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Snippets 22 February 2006
What a shock to arrive back in the Ridge to discover that the Tram-o-tel was no more! This institution is in the Lonely Planet, Guide to the Universe and has been a popular destination since the 1960s. How could you forget staying in the St Kilda tram at Lightning Ridge?

Late last year, the front Bondi tram was repainted and mostly enclosed to create a reception and shop space. It was hardly recognisable except that the sign writer had fun creating colourful characters hanging out of the windows and the conductor at one end. He then splashed ‘Chasin’ the Tram’ and ‘Welcome Aboard’ across the front – it didn’t click that this was the new name of the place!

We knew that plans were afoot to improve the accommodation – word had it that the three trams at the back would be removed – but nothing prepared us for the huge, empty space! By Easter, there were two self-contained cabins lined up, and it is proposed that say, 12 more will be on site by year’s end. Nothing for backpackers now!

So much for the Lonely Planet’s prestige and the flavour of early Lightning Ridge!

Barbara Moritz, Secretary
17 May 2006 05:42pm
15 February 2006
After four months away from Lightning Ridge, Yours Truly was informed that the Ridge News had decided to publish a different style of Snippets, eg. an old photo with commentary. After two months, it is clear that there is rarely room to fit this into the weekly news, and besides, not an option to announce recent achievements.

Therefore, Snippets will resume on the web page to bring interested persons up-to-date with recent happenings, and there have been several.

Barbara Moritz
10 May 2006 03:31pm
Snippets 8 February 2006

Before 1916, the Angledool Police kept tabs on the Wallangulla Opal Fields. Court was held and Miners Rights and Dog Registrations were issued in that once busy pastoral village north of what is today the town of Lightning Ridge.

However, after about 1914, matters could be dealt with locally in a portion of the residence of the late Max and Edna Fuller, Morilla Street. In 1915, Tom Urwin built a rather grand Federation building alongside that was leased to the police from 1916 until 1944 when it reverted to a family residence.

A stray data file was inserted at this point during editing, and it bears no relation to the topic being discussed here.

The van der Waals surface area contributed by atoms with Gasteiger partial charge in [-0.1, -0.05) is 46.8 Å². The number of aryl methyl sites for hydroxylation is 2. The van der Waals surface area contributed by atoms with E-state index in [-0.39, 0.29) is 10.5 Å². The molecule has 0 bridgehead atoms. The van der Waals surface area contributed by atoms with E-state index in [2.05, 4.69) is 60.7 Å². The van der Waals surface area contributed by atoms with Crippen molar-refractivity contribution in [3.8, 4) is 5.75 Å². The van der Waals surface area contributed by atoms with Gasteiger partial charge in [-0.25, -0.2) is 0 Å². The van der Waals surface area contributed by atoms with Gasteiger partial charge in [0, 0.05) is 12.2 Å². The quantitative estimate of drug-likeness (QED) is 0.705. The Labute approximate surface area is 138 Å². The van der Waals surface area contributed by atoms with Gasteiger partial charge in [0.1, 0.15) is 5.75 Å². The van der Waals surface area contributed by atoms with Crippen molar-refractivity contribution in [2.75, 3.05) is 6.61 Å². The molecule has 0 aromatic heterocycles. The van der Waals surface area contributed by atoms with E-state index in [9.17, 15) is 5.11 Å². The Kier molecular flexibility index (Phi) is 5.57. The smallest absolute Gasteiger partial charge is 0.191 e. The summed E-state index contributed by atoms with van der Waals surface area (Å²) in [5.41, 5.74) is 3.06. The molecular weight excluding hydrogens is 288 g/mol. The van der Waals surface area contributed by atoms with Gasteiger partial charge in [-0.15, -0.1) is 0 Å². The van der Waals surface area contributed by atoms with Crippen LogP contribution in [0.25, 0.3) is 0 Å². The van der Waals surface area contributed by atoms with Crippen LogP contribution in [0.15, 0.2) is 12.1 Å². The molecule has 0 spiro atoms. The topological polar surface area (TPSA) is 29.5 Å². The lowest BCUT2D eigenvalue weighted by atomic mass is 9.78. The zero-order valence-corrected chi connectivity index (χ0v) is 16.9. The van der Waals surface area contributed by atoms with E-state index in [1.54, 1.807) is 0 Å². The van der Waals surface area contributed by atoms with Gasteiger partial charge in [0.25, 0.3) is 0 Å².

Urwin's grandson, Gan Bruce, calls it home in 2005. Constable Mather was first back after the WWII closure when he transferred from Angledool. The second police station opened in 1961 and serves as today’s Courthouse.

In 1968, Constable McEvoy arrived and by 1975, three policemen were in attendance. Walgett had 17 policemen by 1980. The current police station was built in 1983 and a fourth constable joined the force with its occupation in 1984. The official opening was in 1985.

Two more constables were added in 1988, and in 1998, Lightning Ridge had 11 on-board to serve our busy community. Walgett had 27 policemen. In 2005, the Ridge force hovers around a dozen. Walgett’s force has increased.

Barbara Moritz, Secretary

26 March 2006 09:48pm
Snippets 1 February 2006

In spite of local opinions as recorded in 1906, the Imperial Hotel opened December 1st, 1909 in the New Town. It was owned by Tooth’s Brewery and Richard Legge, whose brother, Herbert, managed the business. August Renisch, a former employee, took the lease in late 1910 until 1917. Watty Vause held the lease briefly until Tom Judge found opal in 1918.

During this period, most miners lived out on the fields either on claims or in their respective settlements, i.e. Old Town at the base of Sims Hill or at Nettleton on 3-Mile flat. No doubt the new hotel had a slow start due to competition with sly grog. Max Meyers leased the Imperial circa 1921 when Judge took over the Commercial in Hebel. Dave Jacobs, his brother-in-law assisted. When the hotel went up in smoke in 1927, Legge wouldn’t rebuild so C E Thomas tried to move the liquor license to Walgett.

The licensing board met and even the local constable spoke against such action. Eventually, Thomas rebuilt the hotel on the same site. The Ridge was a great sports centre in those days. As many as 600 vehicles gathered on weekends, not to mention the thirst of the opal miners! The name was changed to the Diggers Rest in about 1963.

Barbara Moritz, Secretary
26 March 2006 09:46pm
Snippets 25 January 2006

From the Walgett Spectator: 25 August 1906: "The miners working at Lightning Ridge are unfavourable to the granting of liquor licenses. They consider the liquor traffic will seriously interfere with the social life on the field and is objectionable in many other ways.

" From the Walgett Spectator: 28 August 1906: "Lightning Ridge owes its development largely to the absence of hotels, which always serve as tripping stones to those who, though addicted to strong drink, are often hard-working, honest men with the best intentions, whilst the hotel brings with it all manner of sharpers, loafers, etc. In the absence of hotels, provision will readily be made for those who require board and lodging."

Barbara Moritz, Secretary

26 March 2006 09:45pm